By implementing Rimidi’s remote patient monitoring platform, the centers will benefit from improved clinical workflows and enhanced patient outcomes
Rimidi, a leading clinical management platform designed to optimize clinical workflows, announced expanded partnerships with multiple Federally Qualified Health Centers (FQHCs) nationwide, including Green River Medical Center and Northeast Valley Health Corporation (NEVHC), among others. The centers will leverage Rimidi’s FHIR-enabled Remote Patient Monitoring (RPM) platform to better serve patients with chronic conditions, all while working within the existing clinical workflow.
The COVID-19 pandemic has shone a light on inequities within healthcare, hitting underserved communities the hardest. However, advancements in digital health technologies — such as RPM and telehealth — have proven to play an important role in addressing health disparities and improving access to care. As a result, several government agencies, including the FCC and HRSA, have provided grant funding to support the implementation of digital health tools and remote monitoring programs in community health clinics.
Located in Green River, UT, Green River Medical Center provides a full range of primary and preventive health care, dental and oral health programs, behavioral health, chronic care management, pharmacy services, and urgent care interventions. The FQHC recently implemented Rimidi’s RPM platform as a result of funding received from the HRSA Hypertension Awards. Based on the success of the program thus far, the center plans to soon expand their RPM program to add diabetes and heart failure monitoring, also working to further integrate RPM into their daily workflow to drive patient-specific clinical insights and actions.
“Green River serves a primarily elderly population in a very rural part of Utah, with the closest city and hospital about an hour away. As such, it is essential to ensure our patients are getting the care they need, even when it may be more difficult to visit their clinician in person,” said Tyler Rundell, PA-C Physician’s Assistant, Associate Medical Director, Green River Medical Center. “We turned to Rimidi to support our remote monitoring capabilities, and in doing so, have been able to more easily monitor and care for our patients, which has in turn even led to improved behaviors and outcomes.”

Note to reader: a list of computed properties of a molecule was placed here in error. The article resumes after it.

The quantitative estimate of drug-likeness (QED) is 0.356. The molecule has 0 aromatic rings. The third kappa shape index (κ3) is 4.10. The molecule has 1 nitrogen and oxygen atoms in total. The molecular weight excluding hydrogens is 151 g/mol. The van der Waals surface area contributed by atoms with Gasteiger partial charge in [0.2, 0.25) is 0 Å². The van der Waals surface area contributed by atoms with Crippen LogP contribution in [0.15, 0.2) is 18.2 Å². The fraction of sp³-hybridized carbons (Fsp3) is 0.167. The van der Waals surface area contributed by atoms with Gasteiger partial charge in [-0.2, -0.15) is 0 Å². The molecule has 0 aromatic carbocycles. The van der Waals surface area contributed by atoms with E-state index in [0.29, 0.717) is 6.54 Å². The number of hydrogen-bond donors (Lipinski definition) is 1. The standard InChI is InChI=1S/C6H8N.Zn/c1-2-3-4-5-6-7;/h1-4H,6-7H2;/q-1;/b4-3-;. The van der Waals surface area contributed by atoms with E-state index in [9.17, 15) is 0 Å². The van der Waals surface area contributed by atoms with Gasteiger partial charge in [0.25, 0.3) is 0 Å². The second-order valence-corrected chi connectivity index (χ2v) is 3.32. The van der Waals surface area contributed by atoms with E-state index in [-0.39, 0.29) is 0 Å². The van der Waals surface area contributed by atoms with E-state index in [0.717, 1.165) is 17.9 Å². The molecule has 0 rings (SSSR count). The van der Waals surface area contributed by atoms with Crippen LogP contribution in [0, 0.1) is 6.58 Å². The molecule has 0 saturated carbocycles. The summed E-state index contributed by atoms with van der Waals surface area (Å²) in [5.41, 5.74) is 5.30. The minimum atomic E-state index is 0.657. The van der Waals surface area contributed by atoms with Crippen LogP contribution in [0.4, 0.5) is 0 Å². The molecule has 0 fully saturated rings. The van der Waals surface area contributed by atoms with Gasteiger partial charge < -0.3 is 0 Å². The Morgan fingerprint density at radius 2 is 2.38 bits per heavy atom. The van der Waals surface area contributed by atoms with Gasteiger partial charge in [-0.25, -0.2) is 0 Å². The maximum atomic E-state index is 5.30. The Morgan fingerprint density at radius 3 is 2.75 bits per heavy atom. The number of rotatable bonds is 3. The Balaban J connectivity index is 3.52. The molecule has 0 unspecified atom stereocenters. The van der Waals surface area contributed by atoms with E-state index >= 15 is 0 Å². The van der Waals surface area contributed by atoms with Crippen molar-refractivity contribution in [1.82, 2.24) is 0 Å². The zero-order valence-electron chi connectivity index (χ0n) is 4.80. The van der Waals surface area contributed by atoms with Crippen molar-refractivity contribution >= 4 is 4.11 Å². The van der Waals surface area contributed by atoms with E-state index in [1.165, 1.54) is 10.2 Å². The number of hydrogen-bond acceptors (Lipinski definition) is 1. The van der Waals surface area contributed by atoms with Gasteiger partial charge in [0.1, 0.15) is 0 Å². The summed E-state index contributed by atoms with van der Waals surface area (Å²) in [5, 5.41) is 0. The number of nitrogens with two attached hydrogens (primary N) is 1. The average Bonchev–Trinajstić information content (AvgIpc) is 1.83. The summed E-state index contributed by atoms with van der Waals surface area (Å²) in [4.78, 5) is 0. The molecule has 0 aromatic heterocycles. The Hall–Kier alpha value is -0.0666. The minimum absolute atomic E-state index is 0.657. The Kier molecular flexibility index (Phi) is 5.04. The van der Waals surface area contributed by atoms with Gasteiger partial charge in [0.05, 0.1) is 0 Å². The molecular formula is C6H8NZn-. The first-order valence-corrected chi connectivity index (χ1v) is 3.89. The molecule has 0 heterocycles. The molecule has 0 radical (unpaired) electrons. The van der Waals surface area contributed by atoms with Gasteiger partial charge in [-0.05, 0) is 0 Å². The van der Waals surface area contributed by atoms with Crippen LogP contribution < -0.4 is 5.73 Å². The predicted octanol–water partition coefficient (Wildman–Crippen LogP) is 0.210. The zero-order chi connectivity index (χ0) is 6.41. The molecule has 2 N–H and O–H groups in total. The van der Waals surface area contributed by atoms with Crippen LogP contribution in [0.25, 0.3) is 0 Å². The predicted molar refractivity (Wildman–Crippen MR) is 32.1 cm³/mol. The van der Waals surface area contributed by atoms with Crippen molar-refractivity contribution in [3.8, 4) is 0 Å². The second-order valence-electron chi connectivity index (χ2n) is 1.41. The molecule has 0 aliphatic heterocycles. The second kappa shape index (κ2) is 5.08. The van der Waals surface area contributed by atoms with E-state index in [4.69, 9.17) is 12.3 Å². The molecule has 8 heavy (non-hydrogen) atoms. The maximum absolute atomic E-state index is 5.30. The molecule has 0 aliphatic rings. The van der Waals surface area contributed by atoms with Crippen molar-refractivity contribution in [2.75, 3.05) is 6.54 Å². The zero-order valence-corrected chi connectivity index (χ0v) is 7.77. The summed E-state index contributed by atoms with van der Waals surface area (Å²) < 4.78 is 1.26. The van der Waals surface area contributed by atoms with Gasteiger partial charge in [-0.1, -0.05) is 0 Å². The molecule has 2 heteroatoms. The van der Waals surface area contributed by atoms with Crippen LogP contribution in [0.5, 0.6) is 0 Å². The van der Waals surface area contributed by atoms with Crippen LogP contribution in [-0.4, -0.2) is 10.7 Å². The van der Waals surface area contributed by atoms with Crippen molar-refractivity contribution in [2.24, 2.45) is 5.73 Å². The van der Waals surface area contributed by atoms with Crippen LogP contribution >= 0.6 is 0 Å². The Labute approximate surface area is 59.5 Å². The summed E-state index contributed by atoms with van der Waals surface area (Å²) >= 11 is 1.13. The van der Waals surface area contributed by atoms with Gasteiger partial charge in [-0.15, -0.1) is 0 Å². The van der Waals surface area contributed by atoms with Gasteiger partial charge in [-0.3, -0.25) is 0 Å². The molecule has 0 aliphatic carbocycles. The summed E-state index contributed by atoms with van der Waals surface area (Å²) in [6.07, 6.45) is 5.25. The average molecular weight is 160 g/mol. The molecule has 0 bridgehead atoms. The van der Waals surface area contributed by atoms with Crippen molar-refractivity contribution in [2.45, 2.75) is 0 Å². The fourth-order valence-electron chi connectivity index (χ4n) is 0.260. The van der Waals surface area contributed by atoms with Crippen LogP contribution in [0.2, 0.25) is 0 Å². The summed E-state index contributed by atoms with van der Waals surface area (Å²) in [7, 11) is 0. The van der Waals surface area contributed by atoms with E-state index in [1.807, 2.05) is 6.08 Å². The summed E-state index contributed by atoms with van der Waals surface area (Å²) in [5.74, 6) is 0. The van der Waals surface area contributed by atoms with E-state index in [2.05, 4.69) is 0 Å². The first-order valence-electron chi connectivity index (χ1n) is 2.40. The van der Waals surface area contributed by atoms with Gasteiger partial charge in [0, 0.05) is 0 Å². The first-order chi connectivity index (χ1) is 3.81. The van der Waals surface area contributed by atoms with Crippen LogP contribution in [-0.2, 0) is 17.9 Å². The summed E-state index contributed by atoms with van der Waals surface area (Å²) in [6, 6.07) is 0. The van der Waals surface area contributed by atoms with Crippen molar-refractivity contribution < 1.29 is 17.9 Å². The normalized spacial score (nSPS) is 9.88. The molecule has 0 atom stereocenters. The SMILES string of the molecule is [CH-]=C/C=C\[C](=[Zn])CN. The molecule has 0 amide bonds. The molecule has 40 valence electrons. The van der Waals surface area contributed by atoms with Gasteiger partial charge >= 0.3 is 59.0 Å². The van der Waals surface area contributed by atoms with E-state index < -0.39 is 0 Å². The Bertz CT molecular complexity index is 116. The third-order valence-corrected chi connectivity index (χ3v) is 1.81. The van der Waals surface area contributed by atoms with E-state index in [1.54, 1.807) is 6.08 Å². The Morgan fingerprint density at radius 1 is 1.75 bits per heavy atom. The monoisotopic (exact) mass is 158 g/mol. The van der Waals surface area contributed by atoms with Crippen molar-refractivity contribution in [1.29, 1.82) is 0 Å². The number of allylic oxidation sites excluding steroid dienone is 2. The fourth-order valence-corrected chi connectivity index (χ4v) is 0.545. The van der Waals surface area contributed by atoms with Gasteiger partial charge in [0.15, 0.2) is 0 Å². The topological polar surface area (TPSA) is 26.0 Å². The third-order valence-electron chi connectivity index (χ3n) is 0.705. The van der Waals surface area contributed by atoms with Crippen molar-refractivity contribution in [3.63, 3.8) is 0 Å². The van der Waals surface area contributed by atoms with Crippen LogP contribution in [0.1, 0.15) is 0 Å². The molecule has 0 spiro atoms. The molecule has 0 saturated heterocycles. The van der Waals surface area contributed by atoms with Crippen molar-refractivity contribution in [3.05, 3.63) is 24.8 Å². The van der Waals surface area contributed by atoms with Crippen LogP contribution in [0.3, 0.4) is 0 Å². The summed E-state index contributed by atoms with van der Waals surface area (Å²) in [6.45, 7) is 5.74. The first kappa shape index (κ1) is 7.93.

Additionally, NEVHC, an FQHC caring for medically underserved residents of Los Angeles County, implemented RPM to ensure patients were completing routine and essential clinical procedures such as blood pressure checks, while maintaining social distancing as a result of the COVID-19 pandemic.
“Our mission at NEVHC is to provide quality, safe and comprehensive healthcare to the medically underserved residents of our community. Leveraging our grant money by implementing Rimidi has enabled us to continue caring for our patients from the comfort and safety of their homes,” Alejandra Mata, MPH, CHES, Program Manager, Chronic Disease, NEVHC. “Looking ahead, we know that virtual methods of care, such as telemedicine and RPM, are here to stay and are effective when delivered appropriately. My hope is that Medicaid and other county health programs make telehealth reimbursement permanent, and have RPM devices covered by all insurances.”
When choosing which RPM technology to implement, healthcare providers should consider seeking solutions that support multiple disease states and use-cases, embed actionable insights and clinical decision support, and integrate with the practice’s established EMR to ensure a holistic, interoperable solution.
“At Rimidi, we’re proud to partner with FQHCs nationwide to ensure that medically underserved patient populations are benefiting from digital health and care delivery innovations that improve access to care, quality of care and ultimately clinical outcomes,” said Lucienne Ide, MD, PhD, founder of Rimidi. “We will continue to work alongside these centers as they seek to further improve care and clinical workflows via innovative technologies, while also advocating for reimbursement of FQHCs and rural health clinics for RPM activities from both Medicare and Medicaid, a major hindrance to scalability and sustainability of current programs.”